There was once a time many centuries ago, when a great and powerful empire flourished with its capital located, just a few miles from what is now Islamabad. This was Takshila or Taxila as we know it during our time. Connecting the various settlements and towns in this beautiful valley was a road, parts of which were probably roughly paved with stones, while the rest was a dirt track, little used after dark for fear of being waylaid by criminals. This ancient ‘road’ now connects the Grand Trunk Road with Haripur City. It is metaled and bustling with traffic at all hours of the day or night. Midway on this route is the new town of Khanpur, the old one having been submerged by the waters of Khanpur Dam built upon the Haro River. The lake formed by the dam is clear and sweet as mountain streams are liable to be. It teems with ‘cold water’ fish which, though full of fish bones is undoubtedly the best tasting food, when fried.

Driving to Khanpur Lake, one passes through, what is without reservation the best fruit and vegetable producing area in the country. Fed by waters from the Haro River and numerous natural springs, the oranges, loquats and lychees are eagerly sought, as are seasonal vegetables such as okra, bitter gourd, tomatoes, green peas and cabbages. Above all, travelling along this road is nothing short of ecstasy for history lovers like myself.

A couple of kilometers from the turning on the Grand Trunk Road lies the Taxila Museum, with its treasure trove of Buddhist relics from various excavation sites. These relics showcase the extinct glory of a vanished empire, its Buddhist heritage and rich culture. The first small excavation site lies right across the Museum, but neglect has all but obliterated it. From here to a point short of the Haro River Bridge downstream of the dam spillway, archaeological digs dot the area. Two of these sites i.e. Sirkup and Julian are most intriguing in my reckoning.

The Sirkup site is dominated by the palace of the great Empire Builder King Ashoka, remains of which were uncovered on the summit of a hill overlooking the city. Only a part of this ancient ‘metropolis’ have been excavated, exposing rectangular blocks of structures, a broad central avenue leading to the palace and side streets laid out in perfect alignment. Every time I walk down the central avenue, my imagination runs rampant and I suddenly feel as if I am surrounded by a throng of people going about their daily chores, dressed in flowing colourful robes. Bullock carts and an occasional horse drawn chariot flash by, carrying what must be nobility or citizens of high status. On one occasion I was suddenly jerked out of my reverie by the arrival of ‘the guide’. This individual would have been a hit in any western standup show. His description of the remains and their historical significance in English was rib splitting. My repeated requests urging him to convert his narrative into Urdu or his local dialect were ignored, much to my amusement. It was after almost an hour of cajoling (that included threats) I was left to carry out my wanderings in peace, amidst the ghosts of a lost civilization.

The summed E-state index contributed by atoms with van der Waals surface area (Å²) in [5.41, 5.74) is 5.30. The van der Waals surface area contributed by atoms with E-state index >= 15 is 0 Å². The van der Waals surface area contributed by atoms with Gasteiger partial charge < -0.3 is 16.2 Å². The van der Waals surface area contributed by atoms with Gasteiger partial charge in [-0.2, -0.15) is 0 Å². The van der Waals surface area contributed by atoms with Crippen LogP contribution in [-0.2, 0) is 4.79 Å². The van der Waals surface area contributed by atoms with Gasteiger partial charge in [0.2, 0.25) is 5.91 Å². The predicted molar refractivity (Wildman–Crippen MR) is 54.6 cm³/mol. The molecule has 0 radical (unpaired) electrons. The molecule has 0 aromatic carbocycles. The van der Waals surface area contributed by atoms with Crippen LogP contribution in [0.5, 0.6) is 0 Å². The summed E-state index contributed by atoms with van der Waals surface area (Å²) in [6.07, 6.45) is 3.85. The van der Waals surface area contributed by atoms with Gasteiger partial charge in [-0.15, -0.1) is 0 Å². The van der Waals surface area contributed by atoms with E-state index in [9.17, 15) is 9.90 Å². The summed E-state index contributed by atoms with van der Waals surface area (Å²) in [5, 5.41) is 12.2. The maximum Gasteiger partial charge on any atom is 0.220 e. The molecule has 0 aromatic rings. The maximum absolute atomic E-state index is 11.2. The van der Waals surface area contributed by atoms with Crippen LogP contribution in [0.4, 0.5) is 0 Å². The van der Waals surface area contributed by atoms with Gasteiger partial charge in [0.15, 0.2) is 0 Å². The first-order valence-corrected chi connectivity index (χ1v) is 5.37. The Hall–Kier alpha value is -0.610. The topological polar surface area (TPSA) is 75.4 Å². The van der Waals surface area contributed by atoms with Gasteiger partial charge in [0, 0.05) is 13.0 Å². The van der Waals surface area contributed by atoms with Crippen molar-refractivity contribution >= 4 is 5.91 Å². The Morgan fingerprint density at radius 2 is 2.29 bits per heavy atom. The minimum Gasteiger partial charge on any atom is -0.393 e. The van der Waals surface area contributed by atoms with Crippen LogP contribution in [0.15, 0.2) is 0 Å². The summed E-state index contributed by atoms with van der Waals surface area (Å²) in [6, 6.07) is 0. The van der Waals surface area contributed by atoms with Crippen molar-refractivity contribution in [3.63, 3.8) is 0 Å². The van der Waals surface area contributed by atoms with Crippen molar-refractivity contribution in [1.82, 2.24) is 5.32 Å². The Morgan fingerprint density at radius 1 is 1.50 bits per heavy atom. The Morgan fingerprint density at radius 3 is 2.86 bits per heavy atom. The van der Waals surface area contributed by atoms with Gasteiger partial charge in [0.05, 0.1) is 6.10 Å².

A few kilometers past this city, a narrow strip of asphalt leads to a steep hill covered with wild olive trees known locally as ‘kahu’. On top of this hill lies the Julian Monastery. The highlight of these ruins is a statue of Lord Buddha. Legend has it that anyone inserting the index finger in the navel of the stone figure and making a wish will get his or her desire fulfilled. That is perhaps the reason that this particular navel has now become a gaping hole, by the millions of fingers that must have been inserted in it.

Traversing a passage and some steps on the left of this statue, is a large square shaped courtyard surrounded by small rectangular structures. These were once rooms that accommodated the monks inhabiting the monastery. This entire complex was ravaged and destroyed by hordes of pillaging Huns that swept across areas of the subcontinent. As I stood on top of the steps leading down into the courtyard, I could visualize groups of monks lining the monastery walls staring at the rising columns of smoke from burning settlements, drawing nearer and nearer, until flashing steel and fire destroyed years of work and toil. Suddenly, I caught a movement to my right, as if the corner of a saffron robe had disappeared round a corner of the stone wall. I walked to the spot, but saw nothing. I have still not been able to decide that what I had seen was merely a figment of my fertile imagination, or were the spirits of the monks still going about their business unable to make the transition into the nether world.

 

The writer is a historian.